Today the White House defended Israel’s right to defend itself against attack and decide how to respond to the rocket fire from the Gaza Strip, blaming Hamas for starting the conflict.
Deputy national security adviser Ben Rhodes said: ‘These rockets have been fired into Israeli civilian areas and territory for some time now. So Israelis have endured far too much of a threat from these rockets for far too long, and that is what led the Israelis to take the action that they did in Gaza.’
To Egyptian President Mohammed Morsi, he praised Egypt’s efforts to ease regional tensions.
Egyptian leaders had promised to support Gaza against the Israeli attack on Thursday amid increasing signs that a massive ground invasion could be launched by Israel this weekend.
President Mohammed Mursi said he would not leave Gaza on its own and condemned Israel’s ‘blatant aggression against humanity’.
The declaration, hours after a visit to Gaza by Egypt’s prime minister, increased tensions in the region where Hamas militants continued to fire rockets into southern Israel – with three landing near Jerusalem – and Israeli warplanes pounded Palestinian targets.
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Mr Mursi, whose Muslim Brotherhood is linked to Hamas, did not elaborate on what form the support would take. Egypt is trying to broker a ceasefire or peace agreement but with Hamas firing rockets across the border, and Israel calling up 75,000 reservists, there are fears it may already be too late.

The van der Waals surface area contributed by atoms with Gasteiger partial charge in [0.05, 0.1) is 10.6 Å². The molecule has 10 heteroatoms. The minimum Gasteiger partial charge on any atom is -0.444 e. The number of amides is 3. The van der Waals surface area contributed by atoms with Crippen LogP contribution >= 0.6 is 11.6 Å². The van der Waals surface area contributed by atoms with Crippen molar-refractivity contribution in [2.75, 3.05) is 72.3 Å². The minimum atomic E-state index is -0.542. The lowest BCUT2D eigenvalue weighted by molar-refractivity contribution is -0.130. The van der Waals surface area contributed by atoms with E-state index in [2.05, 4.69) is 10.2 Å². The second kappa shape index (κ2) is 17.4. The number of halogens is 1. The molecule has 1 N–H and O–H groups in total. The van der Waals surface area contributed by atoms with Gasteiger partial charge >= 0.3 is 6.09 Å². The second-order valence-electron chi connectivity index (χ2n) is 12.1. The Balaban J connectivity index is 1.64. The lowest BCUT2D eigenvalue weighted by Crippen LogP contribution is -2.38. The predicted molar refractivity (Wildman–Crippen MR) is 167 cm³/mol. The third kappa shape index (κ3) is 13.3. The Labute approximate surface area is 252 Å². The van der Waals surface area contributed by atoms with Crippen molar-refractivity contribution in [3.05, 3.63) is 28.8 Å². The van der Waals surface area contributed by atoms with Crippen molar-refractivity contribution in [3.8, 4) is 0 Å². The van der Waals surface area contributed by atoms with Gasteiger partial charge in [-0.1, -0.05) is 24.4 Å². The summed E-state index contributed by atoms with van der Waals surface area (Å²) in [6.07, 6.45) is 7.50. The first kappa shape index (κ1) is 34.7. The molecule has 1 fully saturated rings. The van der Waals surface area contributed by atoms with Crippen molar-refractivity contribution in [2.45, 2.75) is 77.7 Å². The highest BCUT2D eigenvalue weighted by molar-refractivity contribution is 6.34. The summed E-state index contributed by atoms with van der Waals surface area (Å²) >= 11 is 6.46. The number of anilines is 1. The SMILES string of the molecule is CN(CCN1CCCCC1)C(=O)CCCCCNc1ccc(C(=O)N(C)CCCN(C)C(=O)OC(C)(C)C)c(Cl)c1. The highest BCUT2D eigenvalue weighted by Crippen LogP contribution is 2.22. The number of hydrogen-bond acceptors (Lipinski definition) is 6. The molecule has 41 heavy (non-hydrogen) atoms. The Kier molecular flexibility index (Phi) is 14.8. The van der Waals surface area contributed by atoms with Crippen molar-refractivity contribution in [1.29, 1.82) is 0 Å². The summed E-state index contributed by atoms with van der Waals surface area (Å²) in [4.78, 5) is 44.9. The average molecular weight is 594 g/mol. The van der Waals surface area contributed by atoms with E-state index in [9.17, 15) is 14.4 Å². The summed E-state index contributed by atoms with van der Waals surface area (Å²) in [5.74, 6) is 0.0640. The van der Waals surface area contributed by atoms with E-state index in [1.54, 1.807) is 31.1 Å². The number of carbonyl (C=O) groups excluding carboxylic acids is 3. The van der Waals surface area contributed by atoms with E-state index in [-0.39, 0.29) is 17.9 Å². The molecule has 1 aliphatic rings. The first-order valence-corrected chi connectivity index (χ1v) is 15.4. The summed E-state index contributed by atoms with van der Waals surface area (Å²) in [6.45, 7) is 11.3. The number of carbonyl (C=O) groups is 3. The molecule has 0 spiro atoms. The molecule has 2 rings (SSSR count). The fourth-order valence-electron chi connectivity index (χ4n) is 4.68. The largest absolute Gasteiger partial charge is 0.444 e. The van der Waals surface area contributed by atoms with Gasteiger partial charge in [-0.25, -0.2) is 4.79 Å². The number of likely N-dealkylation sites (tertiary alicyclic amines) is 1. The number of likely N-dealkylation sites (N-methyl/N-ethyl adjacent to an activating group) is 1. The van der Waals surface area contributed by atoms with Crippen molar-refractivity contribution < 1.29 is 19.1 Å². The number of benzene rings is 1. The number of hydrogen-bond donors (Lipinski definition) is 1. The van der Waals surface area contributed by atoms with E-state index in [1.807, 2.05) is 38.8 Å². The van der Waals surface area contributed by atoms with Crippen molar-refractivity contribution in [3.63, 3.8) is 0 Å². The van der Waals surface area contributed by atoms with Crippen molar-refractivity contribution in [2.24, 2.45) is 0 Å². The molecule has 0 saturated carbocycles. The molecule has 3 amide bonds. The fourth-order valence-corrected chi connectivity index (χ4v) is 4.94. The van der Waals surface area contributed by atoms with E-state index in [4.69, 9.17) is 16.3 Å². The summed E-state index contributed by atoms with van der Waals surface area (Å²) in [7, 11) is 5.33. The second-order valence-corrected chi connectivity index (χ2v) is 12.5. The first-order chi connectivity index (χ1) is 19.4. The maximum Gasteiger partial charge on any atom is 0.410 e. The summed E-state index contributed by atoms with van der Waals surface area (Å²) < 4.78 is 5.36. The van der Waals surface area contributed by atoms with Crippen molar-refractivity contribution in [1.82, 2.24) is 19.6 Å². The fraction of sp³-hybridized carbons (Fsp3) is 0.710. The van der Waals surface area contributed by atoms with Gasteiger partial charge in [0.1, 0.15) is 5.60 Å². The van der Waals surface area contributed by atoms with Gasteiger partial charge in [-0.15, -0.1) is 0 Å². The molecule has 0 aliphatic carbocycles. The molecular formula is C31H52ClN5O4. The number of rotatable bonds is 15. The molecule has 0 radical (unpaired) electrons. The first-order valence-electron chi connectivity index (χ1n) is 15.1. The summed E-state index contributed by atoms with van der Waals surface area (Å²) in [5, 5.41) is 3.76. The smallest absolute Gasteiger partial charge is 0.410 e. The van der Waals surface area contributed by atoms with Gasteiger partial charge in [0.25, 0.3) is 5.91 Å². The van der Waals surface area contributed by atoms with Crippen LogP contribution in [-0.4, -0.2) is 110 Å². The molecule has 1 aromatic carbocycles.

Prime Minister Benjamin Netanyahu held a four-hour strategy session with a clutch of senior ministers in Tel Aviv on widening the military campaign, while other cabinet members were polled by telephone on raising the mobilisation level.
Meanwhile Jordan’s King Abdullah cancelled a trip to Britain next week amid fears that his country could be the next to experience the Arab Spring’s demands for change.
King Abdullah had been due to visit Britain to speak to the Jewish community in London. The cancellation followed protests in Amman which spread to other parts of the country. At least one person was killed and 75 injured, including 58 policemen.
Among those taking part was the Muslim Brotherhood, which Jordan has accused of inciting the unrest to score political points ahead of parliamentary elections in January.